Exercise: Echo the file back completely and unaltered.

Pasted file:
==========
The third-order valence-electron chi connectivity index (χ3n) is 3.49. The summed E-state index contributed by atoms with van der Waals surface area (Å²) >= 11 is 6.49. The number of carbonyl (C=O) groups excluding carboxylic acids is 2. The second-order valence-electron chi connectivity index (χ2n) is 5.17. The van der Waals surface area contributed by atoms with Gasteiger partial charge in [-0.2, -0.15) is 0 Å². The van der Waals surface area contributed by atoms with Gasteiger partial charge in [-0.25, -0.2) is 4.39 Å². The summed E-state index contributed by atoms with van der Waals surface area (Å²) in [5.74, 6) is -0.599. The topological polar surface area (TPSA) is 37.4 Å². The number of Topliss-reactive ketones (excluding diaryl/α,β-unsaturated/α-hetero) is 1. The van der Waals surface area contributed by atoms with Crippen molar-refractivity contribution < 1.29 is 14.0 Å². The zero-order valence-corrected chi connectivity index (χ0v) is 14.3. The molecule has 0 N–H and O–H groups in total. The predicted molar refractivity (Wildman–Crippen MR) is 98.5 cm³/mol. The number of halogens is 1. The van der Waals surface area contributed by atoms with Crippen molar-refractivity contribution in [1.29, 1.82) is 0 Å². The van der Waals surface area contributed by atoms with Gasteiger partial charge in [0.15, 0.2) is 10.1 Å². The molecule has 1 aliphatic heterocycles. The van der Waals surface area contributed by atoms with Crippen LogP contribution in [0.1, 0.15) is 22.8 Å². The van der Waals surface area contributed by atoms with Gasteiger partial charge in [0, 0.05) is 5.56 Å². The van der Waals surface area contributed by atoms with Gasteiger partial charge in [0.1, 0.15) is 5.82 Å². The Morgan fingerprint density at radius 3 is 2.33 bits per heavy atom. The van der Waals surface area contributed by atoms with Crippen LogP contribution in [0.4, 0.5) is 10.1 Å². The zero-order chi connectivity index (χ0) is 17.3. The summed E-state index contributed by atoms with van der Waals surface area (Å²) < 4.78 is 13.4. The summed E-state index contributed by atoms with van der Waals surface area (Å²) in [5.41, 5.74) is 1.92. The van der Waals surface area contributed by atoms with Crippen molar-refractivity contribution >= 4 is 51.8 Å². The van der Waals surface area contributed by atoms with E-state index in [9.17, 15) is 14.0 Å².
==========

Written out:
The third-order valence-electron chi connectivity index (χ3n) is 3.49. The summed E-state index contributed by atoms with van der Waals surface area (Å²) >= 11 is 6.49. The number of carbonyl (C=O) groups excluding carboxylic acids is 2. The second-order valence-electron chi connectivity index (χ2n) is 5.17. The van der Waals surface area contributed by atoms with Gasteiger partial charge in [-0.2, -0.15) is 0 Å². The van der Waals surface area contributed by atoms with Gasteiger partial charge in [-0.25, -0.2) is 4.39 Å². The summed E-state index contributed by atoms with van der Waals surface area (Å²) in [5.74, 6) is -0.599. The topological polar surface area (TPSA) is 37.4 Å². The number of Topliss-reactive ketones (excluding diaryl/α,β-unsaturated/α-hetero) is 1. The van der Waals surface area contributed by atoms with Crippen molar-refractivity contribution < 1.29 is 14.0 Å². The zero-order valence-corrected chi connectivity index (χ0v) is 14.3. The molecule has 0 N–H and O–H groups in total. The predicted molar refractivity (Wildman–Crippen MR) is 98.5 cm³/mol. The number of halogens is 1. The van der Waals surface area contributed by atoms with Crippen molar-refractivity contribution in [1.29, 1.82) is 0 Å². The van der Waals surface area contributed by atoms with Gasteiger partial charge in [0.15, 0.2) is 10.1 Å². The molecule has 1 aliphatic heterocycles. The van der Waals surface area contributed by atoms with Crippen LogP contribution in [0.1, 0.15) is 22.8 Å². The van der Waals surface area contributed by atoms with Gasteiger partial charge in [0, 0.05) is 5.56 Å². The van der Waals surface area contributed by atoms with Gasteiger partial charge in [0.1, 0.15) is 5.82 Å². The Morgan fingerprint density at radius 3 is 2.33 bits per heavy atom. The van der Waals surface area contributed by atoms with Crippen LogP contribution in [0.4, 0.5) is 10.1 Å². The zero-order chi connectivity index (χ0) is 17.3. The summed E-state index contributed by atoms with van der Waals surface area (Å²) < 4.78 is 13.4. The summed E-state index contributed by atoms with van der Waals surface area (Å²) in [5.41, 5.74) is 1.92. The van der Waals surface area contributed by atoms with Crippen molar-refractivity contribution >= 4 is 51.8 Å². The van der Waals surface area contributed by atoms with E-state index in [9.17, 15) is 14.0 Å².